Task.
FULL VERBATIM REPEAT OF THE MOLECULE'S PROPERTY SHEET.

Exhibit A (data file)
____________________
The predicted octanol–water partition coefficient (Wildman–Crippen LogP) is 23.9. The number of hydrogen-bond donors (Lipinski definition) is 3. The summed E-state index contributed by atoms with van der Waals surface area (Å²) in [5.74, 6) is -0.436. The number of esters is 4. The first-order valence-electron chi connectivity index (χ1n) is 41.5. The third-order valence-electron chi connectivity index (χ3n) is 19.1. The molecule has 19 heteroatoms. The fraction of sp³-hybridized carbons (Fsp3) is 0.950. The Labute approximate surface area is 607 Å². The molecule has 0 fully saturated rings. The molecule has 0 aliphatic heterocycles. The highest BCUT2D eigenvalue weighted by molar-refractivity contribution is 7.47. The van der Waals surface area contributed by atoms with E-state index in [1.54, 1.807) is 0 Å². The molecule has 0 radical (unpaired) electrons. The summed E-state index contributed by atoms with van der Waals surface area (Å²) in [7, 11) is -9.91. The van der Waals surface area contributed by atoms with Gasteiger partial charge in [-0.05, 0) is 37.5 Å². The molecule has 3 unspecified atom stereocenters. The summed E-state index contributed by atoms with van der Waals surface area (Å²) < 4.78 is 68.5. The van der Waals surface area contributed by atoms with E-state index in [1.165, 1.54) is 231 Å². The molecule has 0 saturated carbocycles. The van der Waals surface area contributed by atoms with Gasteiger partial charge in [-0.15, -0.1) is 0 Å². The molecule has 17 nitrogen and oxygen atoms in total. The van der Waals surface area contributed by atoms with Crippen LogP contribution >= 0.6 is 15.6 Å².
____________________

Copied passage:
The predicted octanol–water partition coefficient (Wildman–Crippen LogP) is 23.9. The number of hydrogen-bond donors (Lipinski definition) is 3. The summed E-state index contributed by atoms with van der Waals surface area (Å²) in [5.74, 6) is -0.436. The number of esters is 4. The first-order valence-electron chi connectivity index (χ1n) is 41.5. The third-order valence-electron chi connectivity index (χ3n) is 19.1. The molecule has 19 heteroatoms. The fraction of sp³-hybridized carbons (Fsp3) is 0.950. The Labute approximate surface area is 607 Å². The molecule has 0 fully saturated rings. The molecule has 0 aliphatic heterocycles. The highest BCUT2D eigenvalue weighted by molar-refractivity contribution is 7.47. The van der Waals surface area contributed by atoms with E-state index in [1.54, 1.807) is 0 Å². The molecule has 0 radical (unpaired) electrons. The summed E-state index contributed by atoms with van der Waals surface area (Å²) in [7, 11) is -9.91. The van der Waals surface area contributed by atoms with Gasteiger partial charge in [-0.05, 0) is 37.5 Å². The molecule has 3 unspecified atom stereocenters. The summed E-state index contributed by atoms with van der Waals surface area (Å²) < 4.78 is 68.5. The van der Waals surface area contributed by atoms with E-state index in [1.165, 1.54) is 231 Å². The molecule has 0 saturated carbocycles. The van der Waals surface area contributed by atoms with Gasteiger partial charge in [-0.15, -0.1) is 0 Å². The molecule has 17 nitrogen and oxygen atoms in total. The van der Waals surface area contributed by atoms with Crippen LogP contribution >= 0.6 is 15.6 Å².